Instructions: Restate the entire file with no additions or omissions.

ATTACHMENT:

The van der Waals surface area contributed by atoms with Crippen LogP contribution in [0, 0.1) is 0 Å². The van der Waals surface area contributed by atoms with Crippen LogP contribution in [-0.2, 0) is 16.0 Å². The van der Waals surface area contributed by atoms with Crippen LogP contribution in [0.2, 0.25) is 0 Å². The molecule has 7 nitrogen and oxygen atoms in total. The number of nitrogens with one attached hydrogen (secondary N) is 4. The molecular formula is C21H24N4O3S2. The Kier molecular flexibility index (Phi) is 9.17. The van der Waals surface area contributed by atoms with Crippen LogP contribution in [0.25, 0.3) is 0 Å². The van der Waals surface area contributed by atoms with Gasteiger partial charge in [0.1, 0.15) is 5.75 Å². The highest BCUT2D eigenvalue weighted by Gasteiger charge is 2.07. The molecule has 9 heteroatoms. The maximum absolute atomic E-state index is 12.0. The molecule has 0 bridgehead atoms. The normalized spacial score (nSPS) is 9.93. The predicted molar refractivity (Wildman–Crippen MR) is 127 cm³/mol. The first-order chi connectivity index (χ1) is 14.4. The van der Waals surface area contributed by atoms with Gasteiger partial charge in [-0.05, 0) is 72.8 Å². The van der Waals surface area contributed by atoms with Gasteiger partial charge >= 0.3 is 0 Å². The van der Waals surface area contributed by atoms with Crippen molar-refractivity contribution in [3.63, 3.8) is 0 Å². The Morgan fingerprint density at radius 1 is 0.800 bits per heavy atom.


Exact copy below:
The van der Waals surface area contributed by atoms with Crippen LogP contribution in [0, 0.1) is 0 Å². The van der Waals surface area contributed by atoms with Crippen LogP contribution in [-0.2, 0) is 16.0 Å². The van der Waals surface area contributed by atoms with Crippen LogP contribution in [0.2, 0.25) is 0 Å². The molecule has 7 nitrogen and oxygen atoms in total. The number of nitrogens with one attached hydrogen (secondary N) is 4. The molecular formula is C21H24N4O3S2. The Kier molecular flexibility index (Phi) is 9.17. The van der Waals surface area contributed by atoms with Crippen LogP contribution in [0.25, 0.3) is 0 Å². The van der Waals surface area contributed by atoms with Gasteiger partial charge in [0.1, 0.15) is 5.75 Å². The highest BCUT2D eigenvalue weighted by Gasteiger charge is 2.07. The molecule has 9 heteroatoms. The maximum absolute atomic E-state index is 12.0. The molecule has 0 bridgehead atoms. The normalized spacial score (nSPS) is 9.93. The predicted molar refractivity (Wildman–Crippen MR) is 127 cm³/mol. The first-order chi connectivity index (χ1) is 14.4. The van der Waals surface area contributed by atoms with Gasteiger partial charge in [-0.05, 0) is 72.8 Å². The van der Waals surface area contributed by atoms with Gasteiger partial charge >= 0.3 is 0 Å². The van der Waals surface area contributed by atoms with Crippen molar-refractivity contribution in [3.63, 3.8) is 0 Å². The Morgan fingerprint density at radius 1 is 0.800 bits per heavy atom.